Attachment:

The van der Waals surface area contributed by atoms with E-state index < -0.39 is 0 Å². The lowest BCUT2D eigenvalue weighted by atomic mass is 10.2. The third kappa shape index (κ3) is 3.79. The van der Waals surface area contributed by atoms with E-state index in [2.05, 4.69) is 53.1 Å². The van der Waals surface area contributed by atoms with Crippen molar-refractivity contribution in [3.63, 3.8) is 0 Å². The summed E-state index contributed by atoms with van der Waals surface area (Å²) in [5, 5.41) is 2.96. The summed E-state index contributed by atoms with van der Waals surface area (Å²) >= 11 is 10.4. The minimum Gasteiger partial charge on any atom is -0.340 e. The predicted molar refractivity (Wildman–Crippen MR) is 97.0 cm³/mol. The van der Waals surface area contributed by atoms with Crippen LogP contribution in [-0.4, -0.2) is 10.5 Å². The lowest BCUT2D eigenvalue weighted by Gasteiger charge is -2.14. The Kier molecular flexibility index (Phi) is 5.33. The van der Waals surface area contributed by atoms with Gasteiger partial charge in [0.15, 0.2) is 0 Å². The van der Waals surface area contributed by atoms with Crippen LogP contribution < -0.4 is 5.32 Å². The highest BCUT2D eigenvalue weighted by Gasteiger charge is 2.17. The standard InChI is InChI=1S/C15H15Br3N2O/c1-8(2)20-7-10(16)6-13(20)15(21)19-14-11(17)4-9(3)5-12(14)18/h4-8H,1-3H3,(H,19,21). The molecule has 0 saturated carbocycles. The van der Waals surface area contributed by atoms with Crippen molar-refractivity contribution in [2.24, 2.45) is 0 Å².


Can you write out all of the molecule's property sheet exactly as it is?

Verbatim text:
The van der Waals surface area contributed by atoms with E-state index < -0.39 is 0 Å². The lowest BCUT2D eigenvalue weighted by atomic mass is 10.2. The third kappa shape index (κ3) is 3.79. The van der Waals surface area contributed by atoms with E-state index in [2.05, 4.69) is 53.1 Å². The van der Waals surface area contributed by atoms with Crippen molar-refractivity contribution in [3.63, 3.8) is 0 Å². The summed E-state index contributed by atoms with van der Waals surface area (Å²) in [5, 5.41) is 2.96. The summed E-state index contributed by atoms with van der Waals surface area (Å²) >= 11 is 10.4. The minimum Gasteiger partial charge on any atom is -0.340 e. The predicted molar refractivity (Wildman–Crippen MR) is 97.0 cm³/mol. The van der Waals surface area contributed by atoms with Crippen LogP contribution in [-0.4, -0.2) is 10.5 Å². The lowest BCUT2D eigenvalue weighted by Gasteiger charge is -2.14. The Kier molecular flexibility index (Phi) is 5.33. The van der Waals surface area contributed by atoms with Gasteiger partial charge in [0.15, 0.2) is 0 Å². The van der Waals surface area contributed by atoms with Crippen LogP contribution < -0.4 is 5.32 Å². The highest BCUT2D eigenvalue weighted by Gasteiger charge is 2.17. The standard InChI is InChI=1S/C15H15Br3N2O/c1-8(2)20-7-10(16)6-13(20)15(21)19-14-11(17)4-9(3)5-12(14)18/h4-8H,1-3H3,(H,19,21). The molecule has 0 saturated carbocycles. The van der Waals surface area contributed by atoms with Crippen molar-refractivity contribution in [2.24, 2.45) is 0 Å².